The Weekly Cypher is specially curated to keep you up-to-date on the latest in cybersecurity, biometrics, and related news and innovations. Here are a few of the headlines you might have missed this week.
The Commerce Department took a major step to loosen its restrictions on Chinese teleco ZTE, signing an escrow agreement making it possible for the firm to continue doing business with US companies. The move came under pressure from President Trump, who had told Chinese leader Xi Jinping he would help ZTE after it was hit with severe restrictions for violating laws. Three months ago Commerce announced severe penalties against the company for selling products to Iran and North Korea and then lying about it to federal investigators. Among other things, ZTE was barred from doing business with US companies, a move many believed would serve to be a death sentence for the firm. A bipartisan group of lawmakers has been fighting this move for months. [Read More]
Russian anti-virus company Kaspersky Lab is asking a US appeals court to pause a government wide ban on its products before some of it is implemented next week. The Defense Department, General Services Administration and NASA set July 16 as the deadline for all new procurements to contain language officially barring contractors and subcontractors from allowing Kaspersky products to touch any government systems. That ban, which sprang from concerns The Kremlin is using Kaspersky as a spying tool, was ordered by Congress in the 2018 annual defense policy bill. [Read More]
Australia will ban Huawei Technologies from supplying equipment for its planned 5G broadband network after its intelligence agencies said Beijing could force the Chinese telco to hand over sensitive data, two sources told Reuters. Intelligence agencies have for years raised concerns about Huawei’s ties to the Chinese government and the possibility of its equipment being used for espionage. Huawei is the world’s largest maker of telecommunications network gear and the No. 3 smartphone supplier. [Read More]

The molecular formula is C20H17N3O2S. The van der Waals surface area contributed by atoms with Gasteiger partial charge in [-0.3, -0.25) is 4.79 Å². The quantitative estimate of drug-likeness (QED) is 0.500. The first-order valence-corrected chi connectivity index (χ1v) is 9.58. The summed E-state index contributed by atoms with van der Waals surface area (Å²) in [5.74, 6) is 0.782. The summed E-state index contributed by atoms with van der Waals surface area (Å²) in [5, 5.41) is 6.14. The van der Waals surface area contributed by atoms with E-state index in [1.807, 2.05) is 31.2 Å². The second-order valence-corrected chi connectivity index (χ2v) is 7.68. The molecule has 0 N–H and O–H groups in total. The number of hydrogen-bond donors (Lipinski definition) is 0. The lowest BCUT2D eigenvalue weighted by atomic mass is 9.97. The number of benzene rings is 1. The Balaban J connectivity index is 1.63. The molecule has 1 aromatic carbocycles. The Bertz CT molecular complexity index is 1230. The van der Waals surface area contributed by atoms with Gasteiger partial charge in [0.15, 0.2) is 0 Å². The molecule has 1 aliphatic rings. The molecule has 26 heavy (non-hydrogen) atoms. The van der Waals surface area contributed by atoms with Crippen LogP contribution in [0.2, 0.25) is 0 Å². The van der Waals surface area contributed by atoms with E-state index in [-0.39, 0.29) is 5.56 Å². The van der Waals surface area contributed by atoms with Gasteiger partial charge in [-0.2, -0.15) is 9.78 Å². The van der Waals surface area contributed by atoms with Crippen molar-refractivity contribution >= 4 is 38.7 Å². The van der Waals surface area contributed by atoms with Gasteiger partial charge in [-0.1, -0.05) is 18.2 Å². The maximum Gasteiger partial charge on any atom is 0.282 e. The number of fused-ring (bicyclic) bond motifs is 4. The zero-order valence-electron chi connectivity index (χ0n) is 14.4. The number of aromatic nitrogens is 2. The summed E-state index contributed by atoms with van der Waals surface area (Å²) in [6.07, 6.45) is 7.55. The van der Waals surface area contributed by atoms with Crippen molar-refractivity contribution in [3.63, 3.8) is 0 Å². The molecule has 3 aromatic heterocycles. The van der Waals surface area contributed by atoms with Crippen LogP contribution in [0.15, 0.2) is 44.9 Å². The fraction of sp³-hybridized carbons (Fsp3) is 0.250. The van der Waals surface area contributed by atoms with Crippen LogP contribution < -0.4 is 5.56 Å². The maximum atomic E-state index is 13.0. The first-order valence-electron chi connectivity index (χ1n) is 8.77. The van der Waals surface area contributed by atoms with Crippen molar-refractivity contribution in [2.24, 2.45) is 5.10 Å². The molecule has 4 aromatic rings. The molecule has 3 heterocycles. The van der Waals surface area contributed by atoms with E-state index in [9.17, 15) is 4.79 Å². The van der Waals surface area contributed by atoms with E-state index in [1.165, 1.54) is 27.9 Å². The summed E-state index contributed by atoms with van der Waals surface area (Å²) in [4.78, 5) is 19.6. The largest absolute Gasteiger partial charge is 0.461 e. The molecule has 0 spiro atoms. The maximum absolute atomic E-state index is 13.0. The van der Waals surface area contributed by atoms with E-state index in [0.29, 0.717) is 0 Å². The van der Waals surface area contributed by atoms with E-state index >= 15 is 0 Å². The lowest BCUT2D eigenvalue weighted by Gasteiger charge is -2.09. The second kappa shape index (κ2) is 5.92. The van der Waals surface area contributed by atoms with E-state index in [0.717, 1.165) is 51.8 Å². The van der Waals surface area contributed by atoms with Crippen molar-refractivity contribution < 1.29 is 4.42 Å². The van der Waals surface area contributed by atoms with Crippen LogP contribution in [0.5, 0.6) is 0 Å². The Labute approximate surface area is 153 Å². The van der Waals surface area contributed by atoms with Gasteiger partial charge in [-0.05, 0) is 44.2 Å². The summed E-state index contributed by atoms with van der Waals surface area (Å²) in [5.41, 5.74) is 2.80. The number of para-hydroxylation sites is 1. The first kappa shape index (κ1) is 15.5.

Facebook is to be fined £500,000, the maximum amount possible, for its part in the Cambridge Analytica scandal, the information commissioner has announced. The fine is for two breaches of the Data Protection Act. The Information Commissioner’s Office said Facebook failed to safeguard its users’ information and that it failed to be transparent about how that data was harvested by others. In the first 2018, Facebook took £500,000 in revenue every five and a half minutes. [Read More]
Facebook gave an extension allowing the collection of users’ data to a Russian internet company with links to the Kremlin after a policy change supposedly stopped such collection. Facebook told CNN apps developed by the Russian technology conglomerate Mail.Ru Group, were being looked at as part of the company’s wider investigation into the misuse of user data in light of the Cambridge Analytica scandal. [Read More]
Millions of Timehop customers had their personal data compromised when a hacker gained access to its cloud-based backend computing environment. Timehop, a service that plugs into users’ social media platforms and shows them memories said hackers stole millions of customers’ names, email addresses, and phone numbers. They also got social media “access tokens,” provided to Timehop by social media services, for up to 21 million customers. The company said the hacker was able to access the database because it was not protected by multi factor authentication. [Read More]